“You have to tell me, you have to give me a sign. Give me a sign! Because if you don't I'm going to do whatever I must.” That quote, I believe is the moment that Castiel the Angel of the Lord decided to give up on God, on his father. It wasn’t so much that God didn’t exist, it was that Castiel had just lost his father, the man in his life that was supposed to guide him and be a good role-model for him.
He didn’t give up, but he did do something crazy and tried to become his own God in "The Man Who Knew Too Much" and "Meet The New Boss." And I think sometimes we try to act out as well; when you’re abandoned. You do things you wouldn’t normally do. And that’s what Castiel did. He didn’t go to Dean for advice because he thought he knew what he was doing. We’ve all been there.
I’ve been there; abandoned by my father and wanting nothing more than to know what the right decision to make is. To give up, or do I keep fighting for my life. And at that moment I knew – I know exactly how Castiel felt; and I think that a lot of fans did.
In "Hello Cruel World" it literally destroyed him. As it usually does, there's a good lesson to be learned here as well. That we cannot escape the decisions we make, no matter how brazen or right we think we are. When Castiel started working as a guardian for the Winchesters we see a side of him that once more inspires. When Castiel returns as Emmanuel in "The Born Again Identity," he doesn’t remember being Castiel. And he’s helping people, and using his powers to heal people the best he can, because he believes that’s what he was put on the planet to do.
When Emmanuel finally remembers that he’s Castiel; the decisions, and choices he made when he was ‘God’ come back to bite him, very hard. It's interesting how one, single event can lead to so much destruction in someone’s life. Isnt it?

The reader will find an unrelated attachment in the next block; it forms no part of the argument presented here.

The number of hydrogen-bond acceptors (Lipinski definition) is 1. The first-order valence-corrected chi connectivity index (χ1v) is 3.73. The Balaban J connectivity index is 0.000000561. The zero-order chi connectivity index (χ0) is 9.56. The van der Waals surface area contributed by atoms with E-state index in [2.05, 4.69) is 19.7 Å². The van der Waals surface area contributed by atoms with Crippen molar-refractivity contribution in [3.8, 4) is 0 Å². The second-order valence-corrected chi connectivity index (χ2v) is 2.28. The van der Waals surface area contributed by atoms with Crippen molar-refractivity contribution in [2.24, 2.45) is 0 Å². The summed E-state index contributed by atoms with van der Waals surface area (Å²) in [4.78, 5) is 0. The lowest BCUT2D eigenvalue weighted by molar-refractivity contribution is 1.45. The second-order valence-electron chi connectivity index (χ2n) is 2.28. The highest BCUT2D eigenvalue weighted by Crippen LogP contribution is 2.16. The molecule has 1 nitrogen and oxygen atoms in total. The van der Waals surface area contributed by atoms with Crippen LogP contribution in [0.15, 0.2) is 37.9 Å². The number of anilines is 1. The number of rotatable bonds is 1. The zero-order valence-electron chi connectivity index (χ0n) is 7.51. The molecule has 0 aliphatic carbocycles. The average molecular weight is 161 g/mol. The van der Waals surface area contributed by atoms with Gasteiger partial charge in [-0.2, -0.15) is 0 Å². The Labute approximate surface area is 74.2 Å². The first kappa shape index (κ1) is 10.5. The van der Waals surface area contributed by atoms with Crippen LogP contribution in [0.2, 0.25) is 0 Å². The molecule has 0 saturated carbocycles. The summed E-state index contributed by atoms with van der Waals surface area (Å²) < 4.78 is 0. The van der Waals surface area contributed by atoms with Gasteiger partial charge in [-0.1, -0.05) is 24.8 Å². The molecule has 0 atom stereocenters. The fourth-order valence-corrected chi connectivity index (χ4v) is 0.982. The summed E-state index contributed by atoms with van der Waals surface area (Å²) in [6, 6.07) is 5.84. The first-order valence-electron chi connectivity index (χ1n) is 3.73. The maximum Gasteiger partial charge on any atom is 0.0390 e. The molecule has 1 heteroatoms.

Because as we know; after Castiel remembers who he is – he takes all of the pain he caused Sam onto himself. And at that point he goes catatonic. When he recovers and wakes up in "Reading Is Fundamental," he’s gone crazy. He doesn’t want to fight the fight anymore, and wishes that he could have just stayed the way he was. Castiel ends up in Purgatory with Dean and feels like that is his punishment. That he can repent for what he’d done to all the angels and the world; Heaven, and Earth.
A year later when Castiel wakes up and returns and is under the control of Naomi. She tells him to kill Dean Winchester for the angel tablet in "Goodbye Stranger." He refuses to. Another lesson, inspiration can be learned here.
If we look deeper at the situation, life throws us into places that we don’t want to be, sometimes our actions are controlled by others. Sometimes we fall under the pressure of people we love, friends, boyfriends, family members.